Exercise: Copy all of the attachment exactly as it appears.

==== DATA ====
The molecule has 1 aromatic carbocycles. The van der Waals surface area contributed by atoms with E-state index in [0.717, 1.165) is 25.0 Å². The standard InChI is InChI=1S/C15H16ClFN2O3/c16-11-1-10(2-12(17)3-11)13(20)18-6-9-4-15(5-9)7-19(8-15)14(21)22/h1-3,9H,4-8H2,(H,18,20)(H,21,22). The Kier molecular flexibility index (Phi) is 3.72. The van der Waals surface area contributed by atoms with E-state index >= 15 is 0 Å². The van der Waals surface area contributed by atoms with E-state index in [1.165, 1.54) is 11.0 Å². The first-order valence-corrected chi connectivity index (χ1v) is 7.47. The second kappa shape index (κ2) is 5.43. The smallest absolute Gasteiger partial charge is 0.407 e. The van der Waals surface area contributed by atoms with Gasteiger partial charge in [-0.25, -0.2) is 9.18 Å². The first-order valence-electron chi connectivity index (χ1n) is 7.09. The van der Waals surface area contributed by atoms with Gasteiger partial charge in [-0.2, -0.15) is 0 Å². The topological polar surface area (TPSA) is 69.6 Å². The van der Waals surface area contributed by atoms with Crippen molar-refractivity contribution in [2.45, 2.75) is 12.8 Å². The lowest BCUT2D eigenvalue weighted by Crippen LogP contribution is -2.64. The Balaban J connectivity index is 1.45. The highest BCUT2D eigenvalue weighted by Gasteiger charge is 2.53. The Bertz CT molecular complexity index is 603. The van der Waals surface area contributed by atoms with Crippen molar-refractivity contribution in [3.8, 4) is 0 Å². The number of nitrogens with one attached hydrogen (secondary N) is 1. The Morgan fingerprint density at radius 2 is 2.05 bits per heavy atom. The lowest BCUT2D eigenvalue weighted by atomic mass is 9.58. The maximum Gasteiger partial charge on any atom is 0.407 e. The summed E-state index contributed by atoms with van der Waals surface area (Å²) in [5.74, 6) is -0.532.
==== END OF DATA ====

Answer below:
The molecule has 1 aromatic carbocycles. The van der Waals surface area contributed by atoms with E-state index in [0.717, 1.165) is 25.0 Å². The standard InChI is InChI=1S/C15H16ClFN2O3/c16-11-1-10(2-12(17)3-11)13(20)18-6-9-4-15(5-9)7-19(8-15)14(21)22/h1-3,9H,4-8H2,(H,18,20)(H,21,22). The Kier molecular flexibility index (Phi) is 3.72. The van der Waals surface area contributed by atoms with E-state index >= 15 is 0 Å². The van der Waals surface area contributed by atoms with E-state index in [1.165, 1.54) is 11.0 Å². The first-order valence-corrected chi connectivity index (χ1v) is 7.47. The second kappa shape index (κ2) is 5.43. The smallest absolute Gasteiger partial charge is 0.407 e. The van der Waals surface area contributed by atoms with Gasteiger partial charge in [-0.25, -0.2) is 9.18 Å². The first-order valence-electron chi connectivity index (χ1n) is 7.09. The van der Waals surface area contributed by atoms with Gasteiger partial charge in [-0.2, -0.15) is 0 Å². The topological polar surface area (TPSA) is 69.6 Å². The van der Waals surface area contributed by atoms with Crippen molar-refractivity contribution in [2.45, 2.75) is 12.8 Å². The lowest BCUT2D eigenvalue weighted by Crippen LogP contribution is -2.64. The Balaban J connectivity index is 1.45. The highest BCUT2D eigenvalue weighted by Gasteiger charge is 2.53. The Bertz CT molecular complexity index is 603. The van der Waals surface area contributed by atoms with Crippen molar-refractivity contribution in [3.8, 4) is 0 Å². The number of nitrogens with one attached hydrogen (secondary N) is 1. The Morgan fingerprint density at radius 2 is 2.05 bits per heavy atom. The lowest BCUT2D eigenvalue weighted by atomic mass is 9.58. The maximum Gasteiger partial charge on any atom is 0.407 e. The summed E-state index contributed by atoms with van der Waals surface area (Å²) in [5.74, 6) is -0.532.